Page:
Saturday, June 10, 2006

June 8, 2006 - Anniversary Dinner


Today is our 26th wedding anniversary, so Claire and I go out to dinner at a local seafood restaurant. It’s been hard for me to free up this evening, because my calendar’s suddenly gotten rather full – but of course I manage to do it. June is always that way: surprisingly busy. Church programs are winding down for the summer, but there’s still a lot to fit in before the summer lull is upon us. This year, there’s the added factor of a lot of additional work that’s been postponed during my chemotherapy treatments. I’m having to watch myself, to be sure I don’t take on too much.

We sit across the restaurant table from each other, and take stock of where we’ve been. It’s been a wild ride, the past few months – and the next few months are shaping up to be crazy in a different way, as Claire’s sister Eva and her 13-year-old daughter, Elizabeth, will soon move in with us for the summer (they’ve been living in a “winter rental” near the beachfront amusements, and their lease will be up in a week or so, allowing their landlord to kick them out and rent the place for big-bucks weekly rates). Eva’s 19-year-old son, Cory, is already living with us. Our niece, Elizabeth, must have brain surgery in late June, to remove an arachnoid cyst that’s been putting pressure on her brain, causing her severe headaches and balance problems. It’s not an especially difficult operation, as brain surgery goes – but it is brain surgery, all the same, and there will be lots of concern for Elizabeth as she goes into the operating room and recovers afterwards.

Who would have thought that, as a family, we’d be facing so many medical challenges in such a short space of time? Yet that’s the way life is, sometimes. We take it as it comes.

I can see, glinting on Claire’s wrist, a watch I’ve just given her, as an anniversary gift. It’s as much of a bracelet as it is a watch – a jewelry item, a bit of a splurge. We don’t usually do much for each other by way of gifts at our anniversary, but I felt I needed to do something this year to say “thank you” for all the ways she’s been there for me throughout this ordeal.

Claire’s been a rock through it all. I don’t know how I could have done it without her. The watch is just a token, a reminder – for me as much as for her.

“For better for worse... in sickness and in health.”
That’s marriage – and thank God for it!

“Two are better than one, because they have a good reward for their toil. For if they fall, one will lift up the other; but woe to one who is alone and falls and does not have another to help.” – Ecclesiastes 4:9-10

3 comments:

Julie Orvis Marcinkiewicz said...

Happy Anniversary to you two! This years has been a testiment to the strength of your marriage.

Anonymous said...

Carlos,

Congratulations and I'm so proud of you! In no way do I want to create any agitation but I found your feelings the perfect example as to why the debate on recognizing gay “partnership” is important. (I hate to raise the issue but given the recent attacks by the president, constitutional debate and Pope, I just can’t sit silent…)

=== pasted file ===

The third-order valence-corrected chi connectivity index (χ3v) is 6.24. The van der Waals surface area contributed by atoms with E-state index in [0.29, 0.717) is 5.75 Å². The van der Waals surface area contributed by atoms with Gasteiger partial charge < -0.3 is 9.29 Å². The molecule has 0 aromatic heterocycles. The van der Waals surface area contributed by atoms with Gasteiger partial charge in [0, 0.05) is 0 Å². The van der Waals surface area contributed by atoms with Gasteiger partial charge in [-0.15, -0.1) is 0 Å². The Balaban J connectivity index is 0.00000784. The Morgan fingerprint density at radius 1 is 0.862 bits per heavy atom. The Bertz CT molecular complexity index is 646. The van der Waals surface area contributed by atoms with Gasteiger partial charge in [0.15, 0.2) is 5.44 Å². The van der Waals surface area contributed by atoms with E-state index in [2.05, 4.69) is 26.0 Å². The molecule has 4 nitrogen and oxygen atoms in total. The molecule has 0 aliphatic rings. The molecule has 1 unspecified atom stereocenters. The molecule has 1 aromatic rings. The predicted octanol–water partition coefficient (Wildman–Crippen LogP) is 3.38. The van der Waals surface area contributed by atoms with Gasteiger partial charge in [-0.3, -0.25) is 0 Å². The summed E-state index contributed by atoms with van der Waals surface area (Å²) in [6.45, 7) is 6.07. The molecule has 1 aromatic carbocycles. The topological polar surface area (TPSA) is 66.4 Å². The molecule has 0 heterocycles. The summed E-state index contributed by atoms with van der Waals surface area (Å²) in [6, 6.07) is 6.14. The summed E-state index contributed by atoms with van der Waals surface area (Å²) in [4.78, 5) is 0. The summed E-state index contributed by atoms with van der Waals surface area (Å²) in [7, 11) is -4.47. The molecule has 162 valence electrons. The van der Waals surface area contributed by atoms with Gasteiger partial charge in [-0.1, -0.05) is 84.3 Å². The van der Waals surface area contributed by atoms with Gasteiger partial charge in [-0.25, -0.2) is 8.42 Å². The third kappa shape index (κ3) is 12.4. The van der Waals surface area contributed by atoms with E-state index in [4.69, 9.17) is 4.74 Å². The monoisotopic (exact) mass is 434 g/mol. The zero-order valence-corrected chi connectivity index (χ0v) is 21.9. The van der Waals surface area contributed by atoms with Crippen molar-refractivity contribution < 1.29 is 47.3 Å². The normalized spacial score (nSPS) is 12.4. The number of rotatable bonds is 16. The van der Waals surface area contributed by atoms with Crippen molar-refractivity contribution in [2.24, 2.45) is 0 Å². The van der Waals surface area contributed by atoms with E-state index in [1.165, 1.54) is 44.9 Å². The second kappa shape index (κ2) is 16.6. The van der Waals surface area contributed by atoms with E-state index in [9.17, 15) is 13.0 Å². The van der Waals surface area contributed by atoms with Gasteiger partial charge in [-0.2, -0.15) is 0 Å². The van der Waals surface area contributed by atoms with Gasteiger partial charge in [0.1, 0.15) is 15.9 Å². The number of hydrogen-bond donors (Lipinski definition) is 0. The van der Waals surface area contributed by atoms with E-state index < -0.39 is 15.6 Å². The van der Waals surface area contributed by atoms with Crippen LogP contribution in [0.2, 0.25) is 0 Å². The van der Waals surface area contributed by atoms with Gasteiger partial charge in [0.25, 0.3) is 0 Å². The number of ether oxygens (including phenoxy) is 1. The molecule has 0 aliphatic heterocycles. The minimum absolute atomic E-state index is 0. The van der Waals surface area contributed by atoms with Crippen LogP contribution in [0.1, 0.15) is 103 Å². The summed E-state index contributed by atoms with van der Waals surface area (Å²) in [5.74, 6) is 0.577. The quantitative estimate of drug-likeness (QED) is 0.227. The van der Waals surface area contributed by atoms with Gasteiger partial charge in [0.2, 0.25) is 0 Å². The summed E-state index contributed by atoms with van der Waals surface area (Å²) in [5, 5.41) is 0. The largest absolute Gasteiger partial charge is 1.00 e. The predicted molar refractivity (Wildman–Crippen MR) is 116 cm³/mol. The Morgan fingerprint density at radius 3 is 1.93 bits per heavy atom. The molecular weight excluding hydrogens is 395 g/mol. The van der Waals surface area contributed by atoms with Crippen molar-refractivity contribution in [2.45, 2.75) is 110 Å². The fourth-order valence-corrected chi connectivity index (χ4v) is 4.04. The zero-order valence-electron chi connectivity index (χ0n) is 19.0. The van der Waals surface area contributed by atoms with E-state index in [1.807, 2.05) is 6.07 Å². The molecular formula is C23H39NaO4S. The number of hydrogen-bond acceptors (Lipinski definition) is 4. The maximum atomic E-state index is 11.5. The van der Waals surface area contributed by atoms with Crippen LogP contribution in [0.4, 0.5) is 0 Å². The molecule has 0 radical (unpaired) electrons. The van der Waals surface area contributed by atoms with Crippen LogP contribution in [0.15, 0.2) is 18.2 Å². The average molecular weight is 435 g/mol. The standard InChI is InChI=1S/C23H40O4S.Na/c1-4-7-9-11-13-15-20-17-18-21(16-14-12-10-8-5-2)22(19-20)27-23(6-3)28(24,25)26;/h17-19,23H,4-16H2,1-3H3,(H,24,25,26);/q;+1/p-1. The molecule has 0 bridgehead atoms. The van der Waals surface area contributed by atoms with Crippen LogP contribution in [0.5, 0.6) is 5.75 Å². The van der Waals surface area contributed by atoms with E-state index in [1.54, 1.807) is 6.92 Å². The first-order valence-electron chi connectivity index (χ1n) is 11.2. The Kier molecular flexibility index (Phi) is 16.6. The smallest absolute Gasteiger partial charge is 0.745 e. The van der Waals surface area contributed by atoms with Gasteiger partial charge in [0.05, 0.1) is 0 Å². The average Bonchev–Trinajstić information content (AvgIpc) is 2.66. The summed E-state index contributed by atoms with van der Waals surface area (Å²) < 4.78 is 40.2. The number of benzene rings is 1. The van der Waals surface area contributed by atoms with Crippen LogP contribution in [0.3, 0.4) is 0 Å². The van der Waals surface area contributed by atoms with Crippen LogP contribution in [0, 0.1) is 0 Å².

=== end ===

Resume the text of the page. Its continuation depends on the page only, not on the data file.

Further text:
You’ve put in such wonderful words what all this gay crap is about…
Your eloquence about Claire (love her!) and your marriage (love it!) is heartwarming.
Your end quotes are equally heartbreaking:
“For better for worse... in sickness and in health.” That’s marriage – and thank God for it!"
“Two are better than one…for if they fail, one will lift up the other." Ecclesiastes 4:9-10

The fact that cousins Donald and Van have been together for 48 years and might not be allowed family hospital visitation or spiritual support is disheartening.
I can’t imagine that is God’s will.

Here’s to your continued wonderful health!
Love & God Bless!
Andy

Carlos ("Carl") said...

I can see how society's slow acceptance of committed gay couples would make you angry, Andy. It makes me angry, too.

It makes me angry to watch how, as the Presbyterian Church (U.S.A.) is gearing up for yet another divisive debate on this issue (at our General Assembly that begins in a few days), the pastors of some large, conservative churches are making veiled and not-so-veiled threats to pull out of the denmomination if there's any change with respect to the ordination of gays and lesbians. It's like a kid on the schoolyard threatening, "I'll take my bat and go home."

Sometimes I wonder how these people's grandchildren will view them. They may imagine themselves, today, as the heroic defenders of Christian virtue, but in fact future generations will see them in much the same way as we see the nineteenth-century theologians who vigorously defended slavery on biblical grounds, and the early twentieth-century theologians who spoke of interracial marriage as an offense to God.

The biblical arguments are complex, and don't lend themselves to sound bites on the evening news (like Jerry Falwell's "God created Adam and Eve, not Adam and Steve" - what idiocy!). Yet, the overall biblical witness - the big-picture view, not the jot-and-tittle minutiae - moves the church in the direction of justice and compassion. More and more people of faith and conscience are beginning to see that. Take heart, change is coming.

Carl